While I pondered this month’s blog and our real life hero/ines theme, an episode of the Big Bang Theory played in the background. In that television show, Adam West attended Sheldon Cooper’s birthday party. For those of you who’ve been living in a bunker, hiding behind a cape, or are under 40, Adam West was TV’s first Batman. The DC comic-based crime fighter has always been my favorite superhero (after all, my name is Robin). I’m a bit worried about his upcoming battle with Superman, but that’s a topic for another blog.
Anyway, thinking about superheroes made me wonder if there actually are any real-life caped crusaders. Naturally, I grabbed my “Lasso of Truth” and Googled.
Wham, shazam! There’s a multitude of them. Well, a multitude of wannabees anyway.
The Dark Guardian has patrolled New York streets for nearly 10 years, stopping drug deals and defending the defenseless. He wants to pass on his philosophy to the next generation. How? By opening a school called HERO where he’ll train kids to fight crime, of course. According to GQ, the Dark Guardian’s (a.k.a. Chris Pollack’s) crime-fighting moves include creeping up to drug dealers, shining a flashlight in their eyes and yelling, "This is a drug-free park!"Alrighty, then. Perhaps the waiting list to get in won’t be as long as I originally thought. Still, as I hide behind my laptop, I can’t be critical of someone who urges others to: “Do something good. Don't be a bystander.” Especially if the dude follows through on his commitment to collect supplies for the homeless.
On the opposite coast, there’s San Diego’s Mr. Extreme, real identity unknown. A mild-mannered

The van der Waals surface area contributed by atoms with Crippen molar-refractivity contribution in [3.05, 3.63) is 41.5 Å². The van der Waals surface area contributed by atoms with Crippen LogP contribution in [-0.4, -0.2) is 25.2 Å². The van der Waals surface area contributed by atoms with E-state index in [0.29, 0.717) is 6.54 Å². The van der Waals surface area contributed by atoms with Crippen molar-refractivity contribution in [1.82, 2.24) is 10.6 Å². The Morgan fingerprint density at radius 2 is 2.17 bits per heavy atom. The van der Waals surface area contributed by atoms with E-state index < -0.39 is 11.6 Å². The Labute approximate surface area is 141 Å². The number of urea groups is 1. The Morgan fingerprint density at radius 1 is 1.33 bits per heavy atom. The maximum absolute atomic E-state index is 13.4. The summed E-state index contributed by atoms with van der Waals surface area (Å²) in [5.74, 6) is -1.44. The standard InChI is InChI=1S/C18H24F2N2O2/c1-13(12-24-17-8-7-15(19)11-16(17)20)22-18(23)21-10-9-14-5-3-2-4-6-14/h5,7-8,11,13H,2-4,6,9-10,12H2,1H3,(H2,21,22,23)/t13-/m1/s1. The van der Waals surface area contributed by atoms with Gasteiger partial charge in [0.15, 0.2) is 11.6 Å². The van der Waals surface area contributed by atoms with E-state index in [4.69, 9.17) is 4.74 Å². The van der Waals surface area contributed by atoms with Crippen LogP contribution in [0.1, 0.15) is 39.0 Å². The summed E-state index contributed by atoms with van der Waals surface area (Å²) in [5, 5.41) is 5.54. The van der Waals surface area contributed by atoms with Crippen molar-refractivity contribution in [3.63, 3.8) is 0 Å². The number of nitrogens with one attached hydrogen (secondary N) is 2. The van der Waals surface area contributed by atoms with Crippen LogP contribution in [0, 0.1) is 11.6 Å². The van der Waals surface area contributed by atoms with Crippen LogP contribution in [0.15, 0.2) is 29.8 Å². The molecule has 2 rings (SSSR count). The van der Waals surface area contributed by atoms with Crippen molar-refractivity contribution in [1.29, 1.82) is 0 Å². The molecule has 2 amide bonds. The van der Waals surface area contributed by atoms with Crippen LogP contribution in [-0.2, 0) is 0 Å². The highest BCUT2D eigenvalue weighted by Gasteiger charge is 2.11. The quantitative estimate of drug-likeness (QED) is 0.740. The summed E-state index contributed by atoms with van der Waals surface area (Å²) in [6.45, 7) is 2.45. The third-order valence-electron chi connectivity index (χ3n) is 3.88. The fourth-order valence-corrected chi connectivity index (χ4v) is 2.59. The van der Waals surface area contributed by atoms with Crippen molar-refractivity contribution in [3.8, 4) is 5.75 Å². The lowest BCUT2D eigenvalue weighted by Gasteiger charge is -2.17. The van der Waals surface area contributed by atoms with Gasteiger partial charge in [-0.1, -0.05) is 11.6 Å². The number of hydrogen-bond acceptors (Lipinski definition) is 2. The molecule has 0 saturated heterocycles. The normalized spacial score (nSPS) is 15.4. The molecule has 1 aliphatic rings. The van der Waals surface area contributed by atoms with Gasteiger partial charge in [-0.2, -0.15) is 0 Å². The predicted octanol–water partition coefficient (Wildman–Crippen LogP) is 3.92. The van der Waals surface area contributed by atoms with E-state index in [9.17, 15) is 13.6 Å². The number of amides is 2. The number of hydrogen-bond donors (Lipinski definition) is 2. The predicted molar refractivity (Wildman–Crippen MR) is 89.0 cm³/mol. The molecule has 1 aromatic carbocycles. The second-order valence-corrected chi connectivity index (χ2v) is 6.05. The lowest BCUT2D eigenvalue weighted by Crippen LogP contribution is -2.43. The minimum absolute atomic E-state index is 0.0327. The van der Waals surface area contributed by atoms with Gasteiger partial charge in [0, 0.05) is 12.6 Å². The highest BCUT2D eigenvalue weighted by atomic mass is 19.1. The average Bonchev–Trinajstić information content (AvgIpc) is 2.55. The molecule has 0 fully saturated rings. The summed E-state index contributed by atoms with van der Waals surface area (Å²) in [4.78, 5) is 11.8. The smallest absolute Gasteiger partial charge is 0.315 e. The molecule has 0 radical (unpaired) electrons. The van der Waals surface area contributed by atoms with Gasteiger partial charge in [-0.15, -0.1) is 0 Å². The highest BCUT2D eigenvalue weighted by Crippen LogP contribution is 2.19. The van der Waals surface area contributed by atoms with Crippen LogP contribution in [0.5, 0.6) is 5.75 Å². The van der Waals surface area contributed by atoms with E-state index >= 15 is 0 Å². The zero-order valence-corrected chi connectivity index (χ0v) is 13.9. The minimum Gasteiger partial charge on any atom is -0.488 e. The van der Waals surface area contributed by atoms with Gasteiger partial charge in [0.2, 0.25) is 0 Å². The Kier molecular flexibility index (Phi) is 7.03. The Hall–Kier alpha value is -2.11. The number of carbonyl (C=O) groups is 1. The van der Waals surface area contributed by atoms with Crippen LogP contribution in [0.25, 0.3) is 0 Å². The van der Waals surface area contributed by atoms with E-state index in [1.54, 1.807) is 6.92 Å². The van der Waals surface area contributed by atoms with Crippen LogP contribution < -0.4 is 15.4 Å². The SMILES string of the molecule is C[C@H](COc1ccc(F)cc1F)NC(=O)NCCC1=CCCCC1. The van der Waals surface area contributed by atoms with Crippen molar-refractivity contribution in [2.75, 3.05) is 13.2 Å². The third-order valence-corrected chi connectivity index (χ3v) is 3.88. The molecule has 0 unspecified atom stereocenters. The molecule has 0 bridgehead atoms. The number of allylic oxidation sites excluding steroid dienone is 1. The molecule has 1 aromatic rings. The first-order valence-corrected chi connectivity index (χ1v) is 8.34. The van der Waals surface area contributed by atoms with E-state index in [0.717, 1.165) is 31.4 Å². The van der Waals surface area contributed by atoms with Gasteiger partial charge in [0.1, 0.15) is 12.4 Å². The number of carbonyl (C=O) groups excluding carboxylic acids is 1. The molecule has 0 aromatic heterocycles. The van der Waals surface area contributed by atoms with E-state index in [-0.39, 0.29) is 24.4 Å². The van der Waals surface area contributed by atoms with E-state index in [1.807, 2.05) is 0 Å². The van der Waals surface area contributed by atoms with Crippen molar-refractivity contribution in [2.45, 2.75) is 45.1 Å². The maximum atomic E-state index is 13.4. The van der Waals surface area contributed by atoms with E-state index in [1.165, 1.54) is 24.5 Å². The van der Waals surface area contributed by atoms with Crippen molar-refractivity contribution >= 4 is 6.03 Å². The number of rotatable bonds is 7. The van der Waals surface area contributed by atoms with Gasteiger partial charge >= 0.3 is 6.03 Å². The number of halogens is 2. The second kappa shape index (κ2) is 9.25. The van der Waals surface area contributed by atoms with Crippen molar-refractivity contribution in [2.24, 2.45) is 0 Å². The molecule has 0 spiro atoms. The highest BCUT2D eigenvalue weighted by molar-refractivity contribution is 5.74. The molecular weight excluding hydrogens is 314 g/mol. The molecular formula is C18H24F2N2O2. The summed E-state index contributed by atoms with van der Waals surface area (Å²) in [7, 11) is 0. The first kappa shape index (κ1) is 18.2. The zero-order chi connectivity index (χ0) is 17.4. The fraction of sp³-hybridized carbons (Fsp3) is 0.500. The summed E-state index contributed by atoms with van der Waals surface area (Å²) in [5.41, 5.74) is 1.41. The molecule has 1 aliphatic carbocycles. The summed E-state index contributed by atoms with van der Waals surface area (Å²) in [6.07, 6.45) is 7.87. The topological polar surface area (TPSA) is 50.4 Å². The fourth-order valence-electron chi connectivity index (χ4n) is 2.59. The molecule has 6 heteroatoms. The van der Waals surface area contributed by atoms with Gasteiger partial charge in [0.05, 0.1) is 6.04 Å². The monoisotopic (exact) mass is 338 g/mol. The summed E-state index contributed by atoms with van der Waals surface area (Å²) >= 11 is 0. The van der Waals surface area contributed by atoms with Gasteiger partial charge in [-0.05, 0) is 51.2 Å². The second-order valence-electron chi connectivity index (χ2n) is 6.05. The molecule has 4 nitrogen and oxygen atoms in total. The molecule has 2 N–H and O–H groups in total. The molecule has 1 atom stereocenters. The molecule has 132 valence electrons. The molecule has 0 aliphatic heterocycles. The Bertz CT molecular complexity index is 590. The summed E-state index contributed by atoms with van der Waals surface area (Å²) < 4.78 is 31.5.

security guard by day, our superman puts on
pinhole googles and camouflage at night and fights crime with a taser, pepper
spray, and handcuffs—although I couldn’t actually find any crimes Mr. Extreme
has actually stopped. Even so, I can’t fault his ideals. A former victim, Mr.
Extreme says, “I wanted to do something positive, heroic and also as a way of
protest against indifference in society. People are being victimized, and I
feel that someone has to take a stand.” As part of that stance, he formed the Xtreme
Justice League, and together with RLSH (Real Life Superheroes) he goes on
patrols, participates in outreach efforts to boost volunteerism in his
neighborhood, and looks to make his city a safer place all around. “
Crime fights sans badges are certainly not unique to our little corner of the globe. In Argentina, there’s Menganno, a masked man who sports a color-coordinated Superman-style suit and 33,000 Facebook followers (maybe we authors should consider donning a cape). For those of you who don’t speak Spanish, Menganno translates to Joe Blow. Seriously—it does. Mr. Menganno described himself as "a real, flesh and blood superhero” and insisted his only weapons were a flashlight, pepper spray and a compass but when three petty criminals “allegedly” shot at Menganno’s car as he drove with his wife, (Say what? His wife rode shotgun? Was she masked too?) he opened fire with his Glock. Menganno posted photos of the bullet ridden car but according to the responding policeman, all shots all came from inside Menganno’s car. The subsequent arrest of our superhero resulted in his unmasking. He’s Oscar Lefosse, 43, a former police officer with an expired gun license.
In Canada, there’s the Crimson Canuck. Seriously, folks, I’m not making that up. Our RLSH was originally a member of the Canadian Armed Forces, but retired because he got into “far too much due to his outspoken and political nature. Go figure. Not sure what he actually does, but he has teamed up with the Rogues Gallery Comics (the store accepts donations on his behalf).
Are these folks superheroes, or should they leave crime fighting to the professionals? Whatever your stance, I’m sure we all agree these self-proclaimed RLSH are doing something. In this age of “standing on the sidelines,” isn’t that something?